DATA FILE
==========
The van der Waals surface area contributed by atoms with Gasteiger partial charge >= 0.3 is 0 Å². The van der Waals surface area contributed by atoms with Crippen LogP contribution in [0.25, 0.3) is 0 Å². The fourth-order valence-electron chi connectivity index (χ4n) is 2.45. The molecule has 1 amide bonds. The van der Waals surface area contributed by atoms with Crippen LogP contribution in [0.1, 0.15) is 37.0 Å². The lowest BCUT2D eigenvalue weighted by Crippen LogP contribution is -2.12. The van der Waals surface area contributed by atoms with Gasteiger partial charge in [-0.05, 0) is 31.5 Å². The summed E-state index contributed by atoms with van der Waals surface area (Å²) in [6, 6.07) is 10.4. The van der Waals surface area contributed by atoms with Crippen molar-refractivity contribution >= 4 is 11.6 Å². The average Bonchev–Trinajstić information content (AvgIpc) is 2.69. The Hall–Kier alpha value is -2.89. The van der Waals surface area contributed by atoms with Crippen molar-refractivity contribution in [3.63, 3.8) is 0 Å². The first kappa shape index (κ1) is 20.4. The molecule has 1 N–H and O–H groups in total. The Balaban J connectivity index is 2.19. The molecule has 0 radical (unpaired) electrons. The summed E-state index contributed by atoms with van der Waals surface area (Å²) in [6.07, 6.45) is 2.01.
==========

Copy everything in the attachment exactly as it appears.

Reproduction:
The van der Waals surface area contributed by atoms with Gasteiger partial charge >= 0.3 is 0 Å². The van der Waals surface area contributed by atoms with Crippen LogP contribution in [0.25, 0.3) is 0 Å². The fourth-order valence-electron chi connectivity index (χ4n) is 2.45. The molecule has 1 amide bonds. The van der Waals surface area contributed by atoms with Crippen LogP contribution in [0.1, 0.15) is 37.0 Å². The lowest BCUT2D eigenvalue weighted by Crippen LogP contribution is -2.12. The van der Waals surface area contributed by atoms with Gasteiger partial charge in [-0.05, 0) is 31.5 Å². The summed E-state index contributed by atoms with van der Waals surface area (Å²) in [6, 6.07) is 10.4. The van der Waals surface area contributed by atoms with Crippen molar-refractivity contribution >= 4 is 11.6 Å². The average Bonchev–Trinajstić information content (AvgIpc) is 2.69. The Hall–Kier alpha value is -2.89. The van der Waals surface area contributed by atoms with Crippen molar-refractivity contribution in [3.63, 3.8) is 0 Å². The first kappa shape index (κ1) is 20.4. The molecule has 1 N–H and O–H groups in total. The Balaban J connectivity index is 2.19. The molecule has 0 radical (unpaired) electrons. The summed E-state index contributed by atoms with van der Waals surface area (Å²) in [6.07, 6.45) is 2.01.